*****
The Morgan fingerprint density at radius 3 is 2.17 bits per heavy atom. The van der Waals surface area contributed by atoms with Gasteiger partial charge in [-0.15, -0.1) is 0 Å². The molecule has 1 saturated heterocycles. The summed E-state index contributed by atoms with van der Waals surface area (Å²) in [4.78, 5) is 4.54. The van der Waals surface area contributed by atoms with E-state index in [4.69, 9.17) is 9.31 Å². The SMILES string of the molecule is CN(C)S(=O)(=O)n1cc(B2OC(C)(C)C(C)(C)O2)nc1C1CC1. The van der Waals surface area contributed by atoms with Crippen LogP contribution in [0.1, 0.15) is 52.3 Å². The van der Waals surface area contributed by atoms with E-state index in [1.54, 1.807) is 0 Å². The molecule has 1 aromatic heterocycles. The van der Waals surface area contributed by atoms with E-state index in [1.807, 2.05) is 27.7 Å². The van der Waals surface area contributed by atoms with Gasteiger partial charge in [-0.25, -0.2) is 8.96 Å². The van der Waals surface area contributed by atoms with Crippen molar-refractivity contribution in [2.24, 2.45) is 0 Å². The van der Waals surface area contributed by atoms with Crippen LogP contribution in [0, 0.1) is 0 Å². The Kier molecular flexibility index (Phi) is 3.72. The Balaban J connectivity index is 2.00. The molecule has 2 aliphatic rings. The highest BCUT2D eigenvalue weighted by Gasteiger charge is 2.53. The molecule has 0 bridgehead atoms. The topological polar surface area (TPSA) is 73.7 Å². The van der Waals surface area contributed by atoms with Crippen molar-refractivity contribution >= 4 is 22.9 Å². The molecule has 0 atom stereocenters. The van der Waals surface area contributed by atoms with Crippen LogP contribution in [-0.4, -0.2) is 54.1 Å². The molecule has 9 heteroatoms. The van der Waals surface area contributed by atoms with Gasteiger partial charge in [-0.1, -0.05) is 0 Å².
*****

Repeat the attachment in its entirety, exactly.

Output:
The Morgan fingerprint density at radius 3 is 2.17 bits per heavy atom. The van der Waals surface area contributed by atoms with Gasteiger partial charge in [-0.15, -0.1) is 0 Å². The molecule has 1 saturated heterocycles. The summed E-state index contributed by atoms with van der Waals surface area (Å²) in [4.78, 5) is 4.54. The van der Waals surface area contributed by atoms with E-state index in [4.69, 9.17) is 9.31 Å². The SMILES string of the molecule is CN(C)S(=O)(=O)n1cc(B2OC(C)(C)C(C)(C)O2)nc1C1CC1. The van der Waals surface area contributed by atoms with Crippen LogP contribution in [0.1, 0.15) is 52.3 Å². The van der Waals surface area contributed by atoms with E-state index in [1.54, 1.807) is 0 Å². The molecule has 1 aromatic heterocycles. The van der Waals surface area contributed by atoms with E-state index in [1.807, 2.05) is 27.7 Å². The van der Waals surface area contributed by atoms with Gasteiger partial charge in [-0.25, -0.2) is 8.96 Å². The van der Waals surface area contributed by atoms with Crippen molar-refractivity contribution in [2.24, 2.45) is 0 Å². The van der Waals surface area contributed by atoms with Crippen LogP contribution in [0, 0.1) is 0 Å². The Kier molecular flexibility index (Phi) is 3.72. The Balaban J connectivity index is 2.00. The molecule has 2 aliphatic rings. The highest BCUT2D eigenvalue weighted by Gasteiger charge is 2.53. The molecule has 0 bridgehead atoms. The topological polar surface area (TPSA) is 73.7 Å². The van der Waals surface area contributed by atoms with Crippen molar-refractivity contribution >= 4 is 22.9 Å². The molecule has 0 atom stereocenters. The van der Waals surface area contributed by atoms with Crippen LogP contribution in [-0.4, -0.2) is 54.1 Å². The molecule has 9 heteroatoms. The van der Waals surface area contributed by atoms with Gasteiger partial charge in [-0.1, -0.05) is 0 Å².